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To be transmitted by its mosquito vector, dengue virus (DENV) must infect …


Biology Articles » Virology » Dengue virus type 2: replication and tropisms in orally infected Aedes aegypti mosquitoes » Methods

Methods
- Dengue virus type 2: replication and tropisms in orally infected Aedes aegypti mosquitoes

Mosquito rearing

The newly-colonized Aedes aegypti Chetumal strain was characterized for its vector competence for DENV-2 [16,38]. Chetumal mosquitoes (F3 – F6) were originally collected from in the Yucatan Peninsula, Mexico. Mosquitoes were hatched and reared as reported previously [16,17,38]. After hatching female pupae were separated from males by size, since males are significantly smaller; transferred in plastic cups to cardboard cartons and allowed to emerge. Adult mosquitoes were maintained at 28°C, 70–80% relative humidity, with a 12–12 h light-dark photoperiod. Mosquitoes used as controls in tropism experiments were the Puerto Rico-Rex-D strain (a long colonized laboratory strain) [39] and the D2S3 strain (a laboratory selected, highly susceptible mosquito strain lacking a midgut escape barrier) [19].

Virus propagation

A high passage DENV-2 strain (Jamaica 1409) [40] was obtained from the Centers for Diseases Control and Prevention (CDC- Fort Collins, CO, USA). The virus had been routinely passaged (> 25 times) in C6/36 cell culture, but there were only two relevant changes in comparison to the low passaged virus as the full-length sequence analysis indicated [41]. These changes were a conservative amino acid substitution in E6 protein (Ile→Met) and a nucleotide change in the 3'UTR143 (G→T). The C6/36 cell cultures were infected at a multiplicity of infection (MOI) of 0.001 and incubated at 28°C for a week. At day 7, the medium was replaced with fresh medium, and at 12 days post-infection virus was harvested to prepare infectious bloodmeals [16,42].

Oral infection of mosquitoes with DENV-2

Aedes aegypti mosquitoes were challenged with DENV-2 Jam1409 using an artificial bloodmeal [16]. Briefly, 100–150 Aedes aegypti female mosquitoes, 4 – 7 days post-emergence, were deprived of sugar for 24 h and water for 8 h prior to the bloodfeeding. The virus-infected cell monolayers were scraped from the flask surface, and 2 ml of this suspension was added to an equal amount of washed sheep erythrocytes to prepare the infectious bloodmeal, which was provided to the mosquitoes using a membrane feeding device. The meal was maintained at 37°C by circulating warm water though an external jacket. Mosquitoes were not allowed to feed longer than 45 min to prevent a decline in viral titers. Blood meals contained viral titers of 1.7 ± 0.7 × 107 PFU/ml. Blood fed mosquitoes were separated using a chill table, transferred to clean cartons, and maintained at as noted above.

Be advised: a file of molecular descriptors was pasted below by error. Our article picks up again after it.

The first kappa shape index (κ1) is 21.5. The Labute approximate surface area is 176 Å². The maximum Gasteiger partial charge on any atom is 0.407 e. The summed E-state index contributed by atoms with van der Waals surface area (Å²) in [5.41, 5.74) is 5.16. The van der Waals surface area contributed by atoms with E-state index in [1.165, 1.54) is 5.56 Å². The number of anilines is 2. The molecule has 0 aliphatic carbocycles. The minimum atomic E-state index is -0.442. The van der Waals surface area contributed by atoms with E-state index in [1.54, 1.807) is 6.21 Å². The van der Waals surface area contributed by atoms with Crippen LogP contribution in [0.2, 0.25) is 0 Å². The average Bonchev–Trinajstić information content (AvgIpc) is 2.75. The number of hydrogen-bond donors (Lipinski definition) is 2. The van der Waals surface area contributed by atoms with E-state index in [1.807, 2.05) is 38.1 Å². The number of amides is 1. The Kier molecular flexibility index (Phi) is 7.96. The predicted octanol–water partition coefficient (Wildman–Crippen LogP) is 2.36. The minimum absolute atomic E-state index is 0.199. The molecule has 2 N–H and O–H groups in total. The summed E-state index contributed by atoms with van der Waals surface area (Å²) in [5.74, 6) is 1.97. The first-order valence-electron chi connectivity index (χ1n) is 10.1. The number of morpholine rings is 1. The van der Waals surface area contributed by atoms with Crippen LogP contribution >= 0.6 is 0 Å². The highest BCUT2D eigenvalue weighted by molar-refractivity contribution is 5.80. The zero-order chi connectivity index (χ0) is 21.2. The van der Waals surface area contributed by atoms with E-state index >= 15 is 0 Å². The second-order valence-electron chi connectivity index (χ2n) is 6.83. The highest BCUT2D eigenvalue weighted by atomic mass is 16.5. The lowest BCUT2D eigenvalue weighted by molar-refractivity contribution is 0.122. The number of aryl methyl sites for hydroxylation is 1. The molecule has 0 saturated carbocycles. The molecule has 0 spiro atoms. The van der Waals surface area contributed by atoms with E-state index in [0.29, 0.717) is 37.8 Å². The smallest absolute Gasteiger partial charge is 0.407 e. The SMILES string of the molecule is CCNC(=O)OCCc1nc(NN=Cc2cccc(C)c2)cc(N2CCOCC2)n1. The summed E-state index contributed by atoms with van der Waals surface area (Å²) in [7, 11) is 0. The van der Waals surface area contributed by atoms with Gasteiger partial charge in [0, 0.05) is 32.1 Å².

Indirect immunofluorescence assays (IFA)

To determine viral tropisms, mosquito (n = 30–40) tissues were examined for the presence of virus antigen after dissecting midguts and salivary glands and squashing their thoraxes, heads, and abdomens on slides.

Midguts were dissected in PBS and fixed in 4% paraformaldehyde (Electron Microscopy, Hatfield, PA) for at least 4 h. The fixative was then removed, rinsed once in PBS, and then incubated for 1 h at room temperature with constant rocking in a solution containing: 1× PBS-Ashburner's solution (13 mM NaCl, 0.7 mM Na2HPO4, 1 mM NaH2PO4 at pH = 7.2), 1% Bovine Serum Albumin, and 0.1% Triton X-100, called PBT-0.1 (PBS-BSA-Triton). Typically to detect DENV-2 antigen by IFA, the primary antibody was the serotype-specific mouse 3H5–1 monoclonal antibody (ATCC number HB-46). To confirm the decline in DENV-2 antigen in midguts, a polyclonal human anti-dengue specific antibody (Biodesign International, Saco, ME) was also used as the primary antibody. Midguts were then incubated with a 1:400 dilution of goat-antimouse antibody conjugated with Alexa-488 fluorochrome (Molecular Probes Inc, Eugene, OR). Midguts were washed twice with PBT-0.1 with constant rocking at room temperature for 2 hr and incubated with a 1:40 dilution of Phalloidin-Alexa 546 (Molecular Probes Inc, Eugene, OR) for 20 min. Midguts were rinsed with PBS and placed onto slides, covered with Vectashield® (Vector Laboratories Inc, Burlingame, CA), and a coverslip was sealed with nail polish on the slide. Preparations were examined using the Olympus BH2-RFCA epifluorescence microscope or a confocal microscope (FVX-IHRT Fluoview Confocal, LSM, Olympus).